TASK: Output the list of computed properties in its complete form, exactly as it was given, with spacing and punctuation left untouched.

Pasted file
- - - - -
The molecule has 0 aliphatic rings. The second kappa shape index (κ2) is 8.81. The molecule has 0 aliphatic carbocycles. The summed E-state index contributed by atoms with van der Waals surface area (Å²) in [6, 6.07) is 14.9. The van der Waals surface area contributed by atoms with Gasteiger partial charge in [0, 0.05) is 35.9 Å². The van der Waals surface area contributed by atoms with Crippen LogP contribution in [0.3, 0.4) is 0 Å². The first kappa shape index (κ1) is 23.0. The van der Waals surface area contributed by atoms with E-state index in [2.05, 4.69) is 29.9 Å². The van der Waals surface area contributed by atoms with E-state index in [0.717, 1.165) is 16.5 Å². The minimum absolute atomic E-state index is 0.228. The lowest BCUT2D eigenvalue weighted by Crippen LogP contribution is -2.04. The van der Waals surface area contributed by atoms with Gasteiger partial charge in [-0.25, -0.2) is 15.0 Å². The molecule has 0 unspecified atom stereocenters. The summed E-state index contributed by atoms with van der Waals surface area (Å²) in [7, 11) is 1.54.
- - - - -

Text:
The molecule has 0 aliphatic rings. The second kappa shape index (κ2) is 8.81. The molecule has 0 aliphatic carbocycles. The summed E-state index contributed by atoms with van der Waals surface area (Å²) in [6, 6.07) is 14.9. The van der Waals surface area contributed by atoms with Gasteiger partial charge in [0, 0.05) is 35.9 Å². The van der Waals surface area contributed by atoms with Crippen LogP contribution in [0.3, 0.4) is 0 Å². The first kappa shape index (κ1) is 23.0. The van der Waals surface area contributed by atoms with E-state index in [2.05, 4.69) is 29.9 Å². The van der Waals surface area contributed by atoms with E-state index in [0.717, 1.165) is 16.5 Å². The minimum absolute atomic E-state index is 0.228. The lowest BCUT2D eigenvalue weighted by Crippen LogP contribution is -2.04. The van der Waals surface area contributed by atoms with Gasteiger partial charge in [-0.25, -0.2) is 15.0 Å². The molecule has 0 unspecified atom stereocenters. The summed E-state index contributed by atoms with van der Waals surface area (Å²) in [7, 11) is 1.54.